MONDAY, Sept. 26, 2022 (HealthDay News) — Long time in bed (TIB) and early sleep timing are associated with an increased risk for dementia, according to a study published online Sept. 21 in the Journal of the American Geriatrics Society.
Rui Liu, M.D., from Shandong University in Jinan, China, and colleagues examined associations of sleep timing and TIB with dementia and cognitive decline in older adults. The analysis included 1,982 participants aged 60 years and older with a mean follow-up of 3.7 years.
The researchers found a J-shaped association of sleep duration, TIB, and rise time with dementia risk. There was a reverse J-shaped association with mid-sleep time. There was a higher risk for incident dementia for baseline sleep duration of more than eight hours versus seven to eight hours (adjusted hazard ratio [aHR], 1.69), for bedtime before 9 p.m. versus 10 p.m. or later (aHR, 2.17), and for mid-sleep time before 1 a.m. versus 1 to 1:30 a.m. (aHR, 2.00). There was a significant association seen between early bedtime and mid-sleep time with incident Alzheimer disease (HR range, 2.25 to 2.51). Baseline long TIB, early bedtime and mid-sleep time, early and late rise time, prolonged TIB, and advanced bedtime and mid-sleep time from baseline to follow-up were associated with a greater decline in the Mini-Mental State Examination score among individuals free of dementia at follow-up, particularly among men or participants who were aged 60 to 74 years.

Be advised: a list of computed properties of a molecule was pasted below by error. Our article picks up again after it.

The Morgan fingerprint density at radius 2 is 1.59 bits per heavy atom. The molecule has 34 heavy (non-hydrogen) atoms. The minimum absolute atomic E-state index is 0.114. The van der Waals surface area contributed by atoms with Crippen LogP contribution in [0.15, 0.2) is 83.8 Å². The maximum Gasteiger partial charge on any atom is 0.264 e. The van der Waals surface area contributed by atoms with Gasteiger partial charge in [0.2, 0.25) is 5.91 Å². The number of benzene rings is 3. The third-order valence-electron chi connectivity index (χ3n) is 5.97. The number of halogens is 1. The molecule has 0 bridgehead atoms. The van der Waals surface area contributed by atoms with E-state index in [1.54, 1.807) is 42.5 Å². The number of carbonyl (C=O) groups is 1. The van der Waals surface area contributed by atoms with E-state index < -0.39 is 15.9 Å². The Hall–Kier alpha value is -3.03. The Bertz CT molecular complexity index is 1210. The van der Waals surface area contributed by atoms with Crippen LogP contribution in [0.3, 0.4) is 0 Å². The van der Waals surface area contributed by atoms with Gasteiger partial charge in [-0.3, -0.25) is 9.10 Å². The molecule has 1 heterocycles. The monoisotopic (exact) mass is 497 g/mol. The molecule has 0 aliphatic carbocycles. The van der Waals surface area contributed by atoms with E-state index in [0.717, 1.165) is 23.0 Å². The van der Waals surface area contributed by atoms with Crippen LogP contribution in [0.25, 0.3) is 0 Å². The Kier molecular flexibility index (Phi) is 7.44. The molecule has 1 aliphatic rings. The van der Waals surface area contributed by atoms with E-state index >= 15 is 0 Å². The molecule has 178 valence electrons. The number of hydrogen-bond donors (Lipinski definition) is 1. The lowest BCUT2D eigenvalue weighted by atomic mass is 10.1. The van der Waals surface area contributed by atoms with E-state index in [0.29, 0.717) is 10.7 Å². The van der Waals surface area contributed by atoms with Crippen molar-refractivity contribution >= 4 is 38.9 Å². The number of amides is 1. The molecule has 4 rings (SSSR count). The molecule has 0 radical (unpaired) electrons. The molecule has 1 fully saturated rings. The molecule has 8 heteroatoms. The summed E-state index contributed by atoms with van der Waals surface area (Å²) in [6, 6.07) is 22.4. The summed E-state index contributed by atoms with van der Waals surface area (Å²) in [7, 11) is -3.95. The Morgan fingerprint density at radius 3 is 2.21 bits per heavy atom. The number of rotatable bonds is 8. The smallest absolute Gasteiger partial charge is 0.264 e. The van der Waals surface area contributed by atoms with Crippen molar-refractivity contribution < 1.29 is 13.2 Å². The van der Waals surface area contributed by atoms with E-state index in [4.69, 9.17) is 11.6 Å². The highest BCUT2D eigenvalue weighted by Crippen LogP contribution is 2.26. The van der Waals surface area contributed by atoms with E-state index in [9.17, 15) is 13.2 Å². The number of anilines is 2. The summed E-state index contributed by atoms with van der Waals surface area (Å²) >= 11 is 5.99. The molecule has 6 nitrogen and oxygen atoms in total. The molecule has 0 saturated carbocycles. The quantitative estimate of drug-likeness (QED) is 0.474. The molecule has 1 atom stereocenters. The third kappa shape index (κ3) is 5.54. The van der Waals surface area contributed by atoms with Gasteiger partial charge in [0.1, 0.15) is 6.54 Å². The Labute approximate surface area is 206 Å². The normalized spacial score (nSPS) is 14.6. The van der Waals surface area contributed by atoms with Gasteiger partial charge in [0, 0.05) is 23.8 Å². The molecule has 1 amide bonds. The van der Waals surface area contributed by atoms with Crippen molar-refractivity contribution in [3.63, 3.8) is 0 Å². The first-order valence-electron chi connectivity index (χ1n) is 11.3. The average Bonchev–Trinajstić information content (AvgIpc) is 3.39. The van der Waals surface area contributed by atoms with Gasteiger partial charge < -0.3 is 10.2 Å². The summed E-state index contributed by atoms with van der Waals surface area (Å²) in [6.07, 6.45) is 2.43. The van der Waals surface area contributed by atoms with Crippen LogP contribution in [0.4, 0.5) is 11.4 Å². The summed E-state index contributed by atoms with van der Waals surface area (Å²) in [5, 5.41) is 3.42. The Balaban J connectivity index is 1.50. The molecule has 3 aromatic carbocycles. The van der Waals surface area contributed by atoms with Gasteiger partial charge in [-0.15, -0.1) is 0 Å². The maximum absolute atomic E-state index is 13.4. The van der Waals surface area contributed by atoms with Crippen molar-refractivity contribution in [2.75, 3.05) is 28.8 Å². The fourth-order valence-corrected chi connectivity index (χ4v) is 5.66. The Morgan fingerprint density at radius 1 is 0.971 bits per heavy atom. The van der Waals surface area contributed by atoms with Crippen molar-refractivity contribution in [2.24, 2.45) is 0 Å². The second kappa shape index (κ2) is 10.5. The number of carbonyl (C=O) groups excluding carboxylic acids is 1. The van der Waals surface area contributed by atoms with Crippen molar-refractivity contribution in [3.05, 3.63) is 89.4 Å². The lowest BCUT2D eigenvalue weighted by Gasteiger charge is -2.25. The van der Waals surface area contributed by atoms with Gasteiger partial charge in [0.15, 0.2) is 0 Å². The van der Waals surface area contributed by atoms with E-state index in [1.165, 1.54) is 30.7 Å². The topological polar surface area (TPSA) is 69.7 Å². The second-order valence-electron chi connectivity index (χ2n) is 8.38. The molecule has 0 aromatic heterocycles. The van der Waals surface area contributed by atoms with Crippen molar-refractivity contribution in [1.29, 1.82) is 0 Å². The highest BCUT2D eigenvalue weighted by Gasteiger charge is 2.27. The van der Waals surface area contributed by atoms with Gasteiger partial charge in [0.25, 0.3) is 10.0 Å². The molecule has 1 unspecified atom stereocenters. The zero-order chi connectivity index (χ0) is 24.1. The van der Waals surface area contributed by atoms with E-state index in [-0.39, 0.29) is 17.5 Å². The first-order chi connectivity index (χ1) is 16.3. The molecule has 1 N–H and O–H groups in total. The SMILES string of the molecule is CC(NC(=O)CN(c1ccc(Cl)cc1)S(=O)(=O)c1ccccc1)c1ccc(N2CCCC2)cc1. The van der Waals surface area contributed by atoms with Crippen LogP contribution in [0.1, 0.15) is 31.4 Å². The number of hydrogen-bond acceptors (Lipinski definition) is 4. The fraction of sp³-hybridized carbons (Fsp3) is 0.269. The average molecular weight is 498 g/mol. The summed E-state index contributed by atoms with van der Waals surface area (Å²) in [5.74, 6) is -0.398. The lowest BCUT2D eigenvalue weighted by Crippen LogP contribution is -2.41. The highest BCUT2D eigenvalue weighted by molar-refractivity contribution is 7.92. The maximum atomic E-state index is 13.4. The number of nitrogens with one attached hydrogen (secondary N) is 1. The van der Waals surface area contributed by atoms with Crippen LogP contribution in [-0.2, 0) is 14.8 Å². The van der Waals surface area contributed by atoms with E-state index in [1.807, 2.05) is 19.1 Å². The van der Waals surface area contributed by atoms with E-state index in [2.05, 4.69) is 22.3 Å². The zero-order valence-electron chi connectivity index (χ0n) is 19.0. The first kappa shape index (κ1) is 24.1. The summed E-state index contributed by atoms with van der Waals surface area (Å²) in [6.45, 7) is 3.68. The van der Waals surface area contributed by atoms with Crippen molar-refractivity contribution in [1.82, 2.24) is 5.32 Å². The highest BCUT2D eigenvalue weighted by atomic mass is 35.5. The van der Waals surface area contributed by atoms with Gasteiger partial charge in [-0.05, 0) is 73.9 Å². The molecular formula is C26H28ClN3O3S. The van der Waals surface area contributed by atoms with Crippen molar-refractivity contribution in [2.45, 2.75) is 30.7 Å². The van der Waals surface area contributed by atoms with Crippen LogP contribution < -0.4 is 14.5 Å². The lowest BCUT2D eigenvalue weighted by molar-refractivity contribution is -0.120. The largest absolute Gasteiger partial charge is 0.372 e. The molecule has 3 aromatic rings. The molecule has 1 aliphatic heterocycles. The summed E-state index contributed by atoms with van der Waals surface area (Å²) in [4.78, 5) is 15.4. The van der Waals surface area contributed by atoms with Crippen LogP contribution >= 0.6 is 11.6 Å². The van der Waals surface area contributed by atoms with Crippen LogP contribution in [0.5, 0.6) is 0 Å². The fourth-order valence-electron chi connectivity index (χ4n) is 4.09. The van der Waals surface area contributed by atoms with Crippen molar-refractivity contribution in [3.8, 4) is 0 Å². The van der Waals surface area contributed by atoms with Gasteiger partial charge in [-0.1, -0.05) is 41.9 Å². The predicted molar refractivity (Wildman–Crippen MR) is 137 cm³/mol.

“This suggests that cognitive function should be monitored in older adults who report prolonged time in bed and advanced sleep timing, especially in older individuals aged 60 to 74 years and men,” the authors write.
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